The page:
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Dear Christine, Single and Alone

| March 6, 2017

Dear Christine,

I am 35 and I have had 5 girlfriends since the age of 20 that each lasted between 2 and 5 years. I fall in love easy and seem to fall out of love instantly.I’m never sure when it’s going to happen or how long it will take but now that it has happened 5 times, I’m beginning to wonder why.Sometimes, they just start to get on my nerves after a period of time, other times, I’ve gone to bed in love, and woke up unable to find the feelings no matter how hard I try. I’ve walked away from some wonderful people (except for maybe 2 of them) and don’t know why.I’ve tried to prolong the breakup by faking it for a while hoping the feelings would come back but that’s really hard to do.I’m considering staying single.Is this common? Why can’t I stay in love?Thanks, Single and Alone in St Clair Shores

PS I know the highs of initial love diminish, but this is something more than that.

Dear Single and Alone,

I wonder what sort of partners you have chosen in your dating life the last 15 years? Are you looking for a particular type of woman, or someone with certain physical characteristics or a certain type of character? Are you dating people thinking in the back of your mind that you want to settle down? If so, then dating is really an extended interview to see who might fit for the role of your lifetime partner. Throughout the centuries, arranged marriages have actually had a better track record for lasting a lifetime than the western ideals of falling in love. Why would that be? Probably because our families have a good idea of who we are and what is important to us and they historically have tried to pick a partner who is from a similar background, religion and values. We in the western societies put a great deal of emphasis on looks and our feelings of attraction, but these are things that can be fleeting. None of us looks quite as hot at 60 as we did at 20! I have a Macedonian friend who immigrated here as a young adult. Her son is an adult and has been dating an African American woman who is divorced and has a couple of children. They get along well, but the relationship hasn’t moved into a serious stage. She finally took him aside and said “why do you continue to date this woman?” He answered “we like each other and we have fun together.” She pointed out that he is not getting any younger as he pushes on 30 years old. She asked if he wants to get married, and he says “of course!” She asks “do you see yourself marrying this woman and her children?” He hemmed and hawed, because he really didn’t see this as a potential marriage. Their cultural differences were large and he wasn’t sure either one of them really were up for that sort of challenge. If you just like dating without a real commitment, then keep doing what you are doing. If you want to settle down and find a life partner, then start looking for someone who has similar goals, values, cultural roots and ideas to you. Then, date for a long enough time to see if you have a deeper friendship than just the hormones and chemistry of “falling in love.” It’s ok to be picky!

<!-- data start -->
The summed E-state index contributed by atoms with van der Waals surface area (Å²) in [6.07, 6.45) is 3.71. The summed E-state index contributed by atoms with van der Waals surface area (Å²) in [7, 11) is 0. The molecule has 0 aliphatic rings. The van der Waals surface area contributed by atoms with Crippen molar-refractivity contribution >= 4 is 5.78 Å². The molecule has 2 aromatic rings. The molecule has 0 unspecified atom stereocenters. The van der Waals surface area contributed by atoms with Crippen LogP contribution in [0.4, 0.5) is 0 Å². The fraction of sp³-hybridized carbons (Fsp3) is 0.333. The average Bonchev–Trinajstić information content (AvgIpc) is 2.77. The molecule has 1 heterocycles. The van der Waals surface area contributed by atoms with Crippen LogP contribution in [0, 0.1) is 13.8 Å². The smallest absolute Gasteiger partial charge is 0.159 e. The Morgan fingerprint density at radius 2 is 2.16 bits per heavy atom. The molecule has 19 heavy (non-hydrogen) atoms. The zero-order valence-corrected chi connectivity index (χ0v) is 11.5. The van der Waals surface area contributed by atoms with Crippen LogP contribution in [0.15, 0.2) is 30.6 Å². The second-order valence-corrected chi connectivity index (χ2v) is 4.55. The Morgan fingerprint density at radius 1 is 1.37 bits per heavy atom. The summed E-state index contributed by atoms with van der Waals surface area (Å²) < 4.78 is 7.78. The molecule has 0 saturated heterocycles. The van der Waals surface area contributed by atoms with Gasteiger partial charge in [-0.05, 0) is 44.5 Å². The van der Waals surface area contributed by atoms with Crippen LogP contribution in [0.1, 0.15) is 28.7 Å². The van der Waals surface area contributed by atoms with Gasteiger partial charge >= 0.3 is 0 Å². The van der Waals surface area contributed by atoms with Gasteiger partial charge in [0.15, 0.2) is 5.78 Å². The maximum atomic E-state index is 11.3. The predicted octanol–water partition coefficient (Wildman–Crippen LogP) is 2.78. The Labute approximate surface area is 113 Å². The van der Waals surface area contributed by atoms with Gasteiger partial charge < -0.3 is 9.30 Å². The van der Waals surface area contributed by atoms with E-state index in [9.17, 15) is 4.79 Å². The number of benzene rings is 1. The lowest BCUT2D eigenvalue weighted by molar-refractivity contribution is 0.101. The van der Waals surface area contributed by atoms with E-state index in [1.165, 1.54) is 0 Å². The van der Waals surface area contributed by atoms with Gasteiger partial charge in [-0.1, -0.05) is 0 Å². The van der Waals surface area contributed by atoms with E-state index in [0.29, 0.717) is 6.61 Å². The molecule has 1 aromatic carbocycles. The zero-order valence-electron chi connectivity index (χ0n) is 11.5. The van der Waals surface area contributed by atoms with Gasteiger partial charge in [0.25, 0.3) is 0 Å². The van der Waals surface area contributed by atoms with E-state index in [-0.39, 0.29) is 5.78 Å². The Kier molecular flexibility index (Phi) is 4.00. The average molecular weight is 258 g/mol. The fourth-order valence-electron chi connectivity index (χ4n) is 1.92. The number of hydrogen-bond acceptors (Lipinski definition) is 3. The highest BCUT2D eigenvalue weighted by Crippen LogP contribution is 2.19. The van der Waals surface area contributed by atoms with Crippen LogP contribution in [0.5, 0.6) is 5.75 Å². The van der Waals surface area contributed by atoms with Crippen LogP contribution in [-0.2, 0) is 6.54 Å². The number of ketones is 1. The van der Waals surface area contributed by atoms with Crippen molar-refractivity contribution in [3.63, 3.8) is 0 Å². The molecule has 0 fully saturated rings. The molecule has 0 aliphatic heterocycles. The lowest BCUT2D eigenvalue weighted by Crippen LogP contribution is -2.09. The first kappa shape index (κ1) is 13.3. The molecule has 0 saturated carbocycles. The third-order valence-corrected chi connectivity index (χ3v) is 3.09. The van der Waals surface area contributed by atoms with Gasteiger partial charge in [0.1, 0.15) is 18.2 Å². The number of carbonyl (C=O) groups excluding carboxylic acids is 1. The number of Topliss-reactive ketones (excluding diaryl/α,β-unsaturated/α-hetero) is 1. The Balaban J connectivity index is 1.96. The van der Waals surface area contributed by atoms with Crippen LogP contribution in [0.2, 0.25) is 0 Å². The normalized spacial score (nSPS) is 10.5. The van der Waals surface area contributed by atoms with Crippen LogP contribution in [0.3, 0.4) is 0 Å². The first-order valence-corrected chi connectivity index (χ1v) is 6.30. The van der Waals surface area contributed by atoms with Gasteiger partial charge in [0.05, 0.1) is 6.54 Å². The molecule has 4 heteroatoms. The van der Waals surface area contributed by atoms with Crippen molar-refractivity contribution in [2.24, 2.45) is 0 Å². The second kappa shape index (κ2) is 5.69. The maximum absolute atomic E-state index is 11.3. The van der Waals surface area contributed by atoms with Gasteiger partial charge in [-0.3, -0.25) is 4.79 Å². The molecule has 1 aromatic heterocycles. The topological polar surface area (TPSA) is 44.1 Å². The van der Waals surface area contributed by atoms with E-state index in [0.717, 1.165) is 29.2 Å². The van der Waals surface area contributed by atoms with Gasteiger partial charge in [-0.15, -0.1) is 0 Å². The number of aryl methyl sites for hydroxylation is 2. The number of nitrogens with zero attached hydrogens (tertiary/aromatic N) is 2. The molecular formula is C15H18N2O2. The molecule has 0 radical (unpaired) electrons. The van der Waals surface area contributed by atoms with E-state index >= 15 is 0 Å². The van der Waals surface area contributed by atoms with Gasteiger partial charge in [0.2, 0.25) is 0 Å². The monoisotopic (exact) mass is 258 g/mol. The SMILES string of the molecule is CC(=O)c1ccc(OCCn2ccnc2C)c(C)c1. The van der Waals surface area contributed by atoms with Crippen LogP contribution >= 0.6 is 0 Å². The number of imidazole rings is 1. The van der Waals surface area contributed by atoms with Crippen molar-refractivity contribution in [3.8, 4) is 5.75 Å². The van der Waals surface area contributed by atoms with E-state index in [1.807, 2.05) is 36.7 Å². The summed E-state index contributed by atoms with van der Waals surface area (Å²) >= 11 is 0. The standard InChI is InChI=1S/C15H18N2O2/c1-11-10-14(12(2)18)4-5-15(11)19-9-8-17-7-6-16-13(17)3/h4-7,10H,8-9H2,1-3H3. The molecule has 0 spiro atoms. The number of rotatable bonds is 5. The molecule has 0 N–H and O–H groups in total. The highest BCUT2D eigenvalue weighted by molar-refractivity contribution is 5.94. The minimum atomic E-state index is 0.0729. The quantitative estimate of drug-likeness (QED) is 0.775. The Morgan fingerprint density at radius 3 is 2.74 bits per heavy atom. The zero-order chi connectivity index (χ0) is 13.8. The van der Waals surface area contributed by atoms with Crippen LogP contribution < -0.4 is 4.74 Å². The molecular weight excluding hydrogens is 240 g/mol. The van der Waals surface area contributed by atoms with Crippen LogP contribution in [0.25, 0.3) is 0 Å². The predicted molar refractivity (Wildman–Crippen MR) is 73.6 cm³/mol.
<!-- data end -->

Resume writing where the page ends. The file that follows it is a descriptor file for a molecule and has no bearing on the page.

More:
It’s important to know yourself and feel comfortable being alone. If you know yourself, you will be much more likely to find a partner who compliments your strengths and who shares your values. If you can be alone, that will give you the confidence to date around but not jump into a relationship too quickly or get too serious too fast. Take your time. Enjoy your time as a single person! And approach dating like you are going to hire someone for the job of becoming your partner. Keep me posted. Christine Cantrell, PhD

Psychologist

Christine C. Cantrell, PhD
1026 W. 11 Mile Rd,
Suite C
Royal Oak, MI 48067
248-591-2888

Click here to email Christine.

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Category: Featured Column

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